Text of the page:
The role was iconic, Heath Ledger took that part above and beyond what anyone thought was possible in a superhero movie and many feel that he underwent an internal transformation in his preparation for the role that eventually led to his death. And he apparently inspired a killer. The Dark Knight always prompts Batman up as a “symbol” and it’s easy to forget that The Joker was a symbol for violent anarchy and one man had to take it too far.
However, we need to take a step back and note that killer’s find inspiration in random ass shit. The Columbine shooters really liked Papa Roach, which people freaked out over saying it was why the gunman pulled the trigger. Mark David Chapman left a copy of Catcher in the Rye by John Lennon’s body. John Hinckley wanted to impress Jodie Foster when he shot at Reagan. South Park succinctly pointed out the hypocrisy of blaming the art, when the boy’s write a book that inspires people to kill Sarah Jessica Parker. The Dark Knight didn’t inspire a mass of killers, it inspired one, but anything could’ve inspired him, the inspiration to kill for murderers can come from anywhere because they’re crazy. In light of the murders, violent programming removed from Showtime and USA tonight and Warner Bros’ removes Gangster Squad trailer, which showed characters shooting into a movie theater. TNT however is still airing the Dark Knight. I guess you don’t want to seem insensitive, but I’m not sure how many movies don’t have violence in them even if it is cartoon slapstick, hell Chaplin and Keaton had violence. We can’t pretend that violence doesn’t exist in the movies, it does and it will.
Of course no one is to blame for the 12 deaths except the gunman, a random act of premeditated violence. It’s strange to think that one of the best trilogies of my generation will be mired in violence in Heath’s Death, the threats against the reviewers that didn't like Dark Knight Rises, and now the 12 who lost their lives trying to see a movie they were waiting four year for, one that they had bought pre-show tickets possibly months in advanced to see. It’s hard not to think of all the other things they won’t get to see. They were fans, they were dedicated and they just wanted to see a movie. That’s what that movie was in the end about, it’s one of the few times where everyone is excited about the same thing, there are so many possible venues for entertainment now that to get the collective whole of America excited about one movie, one event is incredible.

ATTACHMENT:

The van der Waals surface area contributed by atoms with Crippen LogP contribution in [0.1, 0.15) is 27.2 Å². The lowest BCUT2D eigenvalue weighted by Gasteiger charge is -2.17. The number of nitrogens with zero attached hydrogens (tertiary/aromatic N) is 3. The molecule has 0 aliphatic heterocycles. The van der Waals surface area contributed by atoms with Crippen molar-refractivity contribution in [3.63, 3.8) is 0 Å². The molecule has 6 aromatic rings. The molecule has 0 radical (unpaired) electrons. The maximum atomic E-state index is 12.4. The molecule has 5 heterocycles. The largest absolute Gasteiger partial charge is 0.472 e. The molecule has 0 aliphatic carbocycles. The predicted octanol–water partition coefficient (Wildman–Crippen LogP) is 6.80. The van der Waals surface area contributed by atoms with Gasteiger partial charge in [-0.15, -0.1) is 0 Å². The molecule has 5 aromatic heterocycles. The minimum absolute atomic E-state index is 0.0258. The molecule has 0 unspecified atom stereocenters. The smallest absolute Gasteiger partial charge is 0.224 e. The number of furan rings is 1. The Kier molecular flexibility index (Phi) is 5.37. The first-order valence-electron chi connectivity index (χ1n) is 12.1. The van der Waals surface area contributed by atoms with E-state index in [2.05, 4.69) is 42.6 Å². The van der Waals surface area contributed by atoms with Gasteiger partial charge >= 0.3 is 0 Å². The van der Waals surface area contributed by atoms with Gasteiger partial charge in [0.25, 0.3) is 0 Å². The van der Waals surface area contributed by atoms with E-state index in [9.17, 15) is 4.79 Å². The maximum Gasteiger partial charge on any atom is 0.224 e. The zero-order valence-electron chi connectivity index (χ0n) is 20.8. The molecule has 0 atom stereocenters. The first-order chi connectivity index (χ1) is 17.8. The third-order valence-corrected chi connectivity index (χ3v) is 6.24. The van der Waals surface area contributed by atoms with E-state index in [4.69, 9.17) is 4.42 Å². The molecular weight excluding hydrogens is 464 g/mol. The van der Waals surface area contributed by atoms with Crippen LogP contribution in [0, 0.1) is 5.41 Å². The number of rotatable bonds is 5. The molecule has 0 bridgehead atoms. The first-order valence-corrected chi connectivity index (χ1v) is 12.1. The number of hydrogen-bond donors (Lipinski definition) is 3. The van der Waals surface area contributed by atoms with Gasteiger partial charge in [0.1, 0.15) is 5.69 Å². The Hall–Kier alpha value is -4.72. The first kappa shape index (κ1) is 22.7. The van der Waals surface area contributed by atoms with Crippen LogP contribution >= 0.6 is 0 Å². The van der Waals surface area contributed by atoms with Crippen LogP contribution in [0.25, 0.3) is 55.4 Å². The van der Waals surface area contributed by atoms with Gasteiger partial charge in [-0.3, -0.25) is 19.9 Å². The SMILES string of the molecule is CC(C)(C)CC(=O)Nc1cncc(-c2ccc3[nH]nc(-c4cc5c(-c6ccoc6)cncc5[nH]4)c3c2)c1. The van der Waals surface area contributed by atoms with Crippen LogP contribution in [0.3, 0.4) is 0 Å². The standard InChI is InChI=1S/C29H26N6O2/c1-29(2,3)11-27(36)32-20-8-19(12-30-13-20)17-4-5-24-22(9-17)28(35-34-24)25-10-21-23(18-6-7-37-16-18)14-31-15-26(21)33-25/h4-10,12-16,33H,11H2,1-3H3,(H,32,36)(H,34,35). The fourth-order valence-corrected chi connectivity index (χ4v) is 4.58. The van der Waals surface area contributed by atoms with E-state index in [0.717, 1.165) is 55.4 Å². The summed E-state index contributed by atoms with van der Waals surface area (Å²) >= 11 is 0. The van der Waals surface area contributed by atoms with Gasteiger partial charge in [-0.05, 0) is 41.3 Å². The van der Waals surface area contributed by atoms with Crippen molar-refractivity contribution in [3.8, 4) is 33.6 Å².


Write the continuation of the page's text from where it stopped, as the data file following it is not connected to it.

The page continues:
You were excited then your friend was excited and he got you more excited and then your other friend got you more excited, and all that excitement built off each other into a fervor. It’s so surreal today because back in February I wrote this explaining how I didn't think the Dark Knight Rises could live up to the hype, “Midnight showings on Fandango are already selling out. Hell, I remember my friends saying that their one wish was not to die before they see it, they were 18 at the time.” (LINK)
In the end, it was young people doing something together, doing something that young people have always done: go to the movies. They just wanted to see a movie, a good movie, and they got killed. People will attempt to make them a symbol whether it is for “gun control” or “anti-violence” campaigns, but they were just kids, they didn’t have time to find out what they stood for.
The Hollywood Defender